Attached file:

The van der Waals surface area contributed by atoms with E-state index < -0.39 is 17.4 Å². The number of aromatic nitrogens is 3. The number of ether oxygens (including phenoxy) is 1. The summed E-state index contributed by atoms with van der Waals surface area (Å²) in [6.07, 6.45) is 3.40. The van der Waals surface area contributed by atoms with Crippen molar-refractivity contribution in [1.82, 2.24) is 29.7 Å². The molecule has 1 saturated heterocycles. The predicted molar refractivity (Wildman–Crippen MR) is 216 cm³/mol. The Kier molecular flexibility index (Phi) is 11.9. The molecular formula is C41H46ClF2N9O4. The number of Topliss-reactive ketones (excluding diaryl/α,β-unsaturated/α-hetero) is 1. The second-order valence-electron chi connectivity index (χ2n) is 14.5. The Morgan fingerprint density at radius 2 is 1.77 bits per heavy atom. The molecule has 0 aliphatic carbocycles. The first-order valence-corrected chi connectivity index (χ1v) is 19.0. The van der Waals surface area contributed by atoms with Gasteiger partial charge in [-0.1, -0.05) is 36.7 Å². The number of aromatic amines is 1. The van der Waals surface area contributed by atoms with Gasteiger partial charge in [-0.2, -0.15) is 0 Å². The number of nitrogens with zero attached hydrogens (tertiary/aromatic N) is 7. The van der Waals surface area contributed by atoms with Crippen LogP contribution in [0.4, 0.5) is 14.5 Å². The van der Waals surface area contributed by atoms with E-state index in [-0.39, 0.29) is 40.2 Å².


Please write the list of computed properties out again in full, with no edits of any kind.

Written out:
The van der Waals surface area contributed by atoms with E-state index < -0.39 is 17.4 Å². The number of aromatic nitrogens is 3. The number of ether oxygens (including phenoxy) is 1. The summed E-state index contributed by atoms with van der Waals surface area (Å²) in [6.07, 6.45) is 3.40. The van der Waals surface area contributed by atoms with Crippen molar-refractivity contribution in [1.82, 2.24) is 29.7 Å². The molecule has 1 saturated heterocycles. The predicted molar refractivity (Wildman–Crippen MR) is 216 cm³/mol. The Kier molecular flexibility index (Phi) is 11.9. The molecular formula is C41H46ClF2N9O4. The number of Topliss-reactive ketones (excluding diaryl/α,β-unsaturated/α-hetero) is 1. The second-order valence-electron chi connectivity index (χ2n) is 14.5. The Morgan fingerprint density at radius 2 is 1.77 bits per heavy atom. The molecule has 0 aliphatic carbocycles. The first-order valence-corrected chi connectivity index (χ1v) is 19.0. The van der Waals surface area contributed by atoms with Gasteiger partial charge in [-0.1, -0.05) is 36.7 Å². The number of aromatic amines is 1. The van der Waals surface area contributed by atoms with Gasteiger partial charge in [-0.2, -0.15) is 0 Å². The number of nitrogens with zero attached hydrogens (tertiary/aromatic N) is 7. The van der Waals surface area contributed by atoms with Crippen LogP contribution in [0.4, 0.5) is 14.5 Å². The van der Waals surface area contributed by atoms with E-state index in [-0.39, 0.29) is 40.2 Å².